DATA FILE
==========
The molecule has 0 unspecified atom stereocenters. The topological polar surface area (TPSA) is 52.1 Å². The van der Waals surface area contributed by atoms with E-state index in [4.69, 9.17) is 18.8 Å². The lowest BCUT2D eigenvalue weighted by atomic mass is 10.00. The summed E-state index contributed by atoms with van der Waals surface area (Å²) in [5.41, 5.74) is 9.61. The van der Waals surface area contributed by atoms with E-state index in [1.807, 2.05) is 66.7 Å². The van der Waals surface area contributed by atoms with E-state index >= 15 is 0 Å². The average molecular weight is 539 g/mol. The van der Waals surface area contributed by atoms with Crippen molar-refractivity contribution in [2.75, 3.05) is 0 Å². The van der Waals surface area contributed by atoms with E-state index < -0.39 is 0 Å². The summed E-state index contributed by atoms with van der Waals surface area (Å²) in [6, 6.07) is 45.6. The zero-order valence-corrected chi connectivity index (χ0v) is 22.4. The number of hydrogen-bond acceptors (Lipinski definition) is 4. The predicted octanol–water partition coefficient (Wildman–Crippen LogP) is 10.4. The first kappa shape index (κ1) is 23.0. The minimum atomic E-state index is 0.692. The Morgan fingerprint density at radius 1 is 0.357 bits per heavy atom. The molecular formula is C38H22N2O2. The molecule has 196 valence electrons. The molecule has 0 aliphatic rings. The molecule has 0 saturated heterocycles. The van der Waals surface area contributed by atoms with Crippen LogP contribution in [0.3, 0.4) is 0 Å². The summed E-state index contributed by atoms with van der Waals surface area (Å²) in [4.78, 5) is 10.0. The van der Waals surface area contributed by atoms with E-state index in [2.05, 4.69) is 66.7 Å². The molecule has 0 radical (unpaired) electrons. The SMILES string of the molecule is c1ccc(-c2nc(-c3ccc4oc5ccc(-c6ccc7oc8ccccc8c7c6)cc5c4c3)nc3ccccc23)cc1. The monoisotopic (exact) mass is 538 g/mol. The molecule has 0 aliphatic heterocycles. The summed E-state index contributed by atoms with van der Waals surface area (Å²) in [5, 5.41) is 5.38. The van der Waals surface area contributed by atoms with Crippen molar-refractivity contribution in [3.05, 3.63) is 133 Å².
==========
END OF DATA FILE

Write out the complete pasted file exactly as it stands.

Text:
The molecule has 0 unspecified atom stereocenters. The topological polar surface area (TPSA) is 52.1 Å². The van der Waals surface area contributed by atoms with E-state index in [4.69, 9.17) is 18.8 Å². The lowest BCUT2D eigenvalue weighted by atomic mass is 10.00. The summed E-state index contributed by atoms with van der Waals surface area (Å²) in [5.41, 5.74) is 9.61. The van der Waals surface area contributed by atoms with E-state index in [1.807, 2.05) is 66.7 Å². The van der Waals surface area contributed by atoms with E-state index >= 15 is 0 Å². The average molecular weight is 539 g/mol. The van der Waals surface area contributed by atoms with Crippen molar-refractivity contribution in [2.75, 3.05) is 0 Å². The van der Waals surface area contributed by atoms with E-state index < -0.39 is 0 Å². The summed E-state index contributed by atoms with van der Waals surface area (Å²) in [6, 6.07) is 45.6. The zero-order valence-corrected chi connectivity index (χ0v) is 22.4. The number of hydrogen-bond acceptors (Lipinski definition) is 4. The predicted octanol–water partition coefficient (Wildman–Crippen LogP) is 10.4. The first kappa shape index (κ1) is 23.0. The minimum atomic E-state index is 0.692. The Morgan fingerprint density at radius 1 is 0.357 bits per heavy atom. The molecular formula is C38H22N2O2. The molecule has 196 valence electrons. The molecule has 0 aliphatic rings. The molecule has 0 saturated heterocycles. The van der Waals surface area contributed by atoms with Crippen LogP contribution in [0.3, 0.4) is 0 Å². The summed E-state index contributed by atoms with van der Waals surface area (Å²) in [4.78, 5) is 10.0. The van der Waals surface area contributed by atoms with E-state index in [2.05, 4.69) is 66.7 Å². The molecule has 0 radical (unpaired) electrons. The SMILES string of the molecule is c1ccc(-c2nc(-c3ccc4oc5ccc(-c6ccc7oc8ccccc8c7c6)cc5c4c3)nc3ccccc23)cc1. The monoisotopic (exact) mass is 538 g/mol. The molecule has 0 aliphatic heterocycles. The summed E-state index contributed by atoms with van der Waals surface area (Å²) in [5, 5.41) is 5.38. The van der Waals surface area contributed by atoms with Crippen molar-refractivity contribution in [3.05, 3.63) is 133 Å².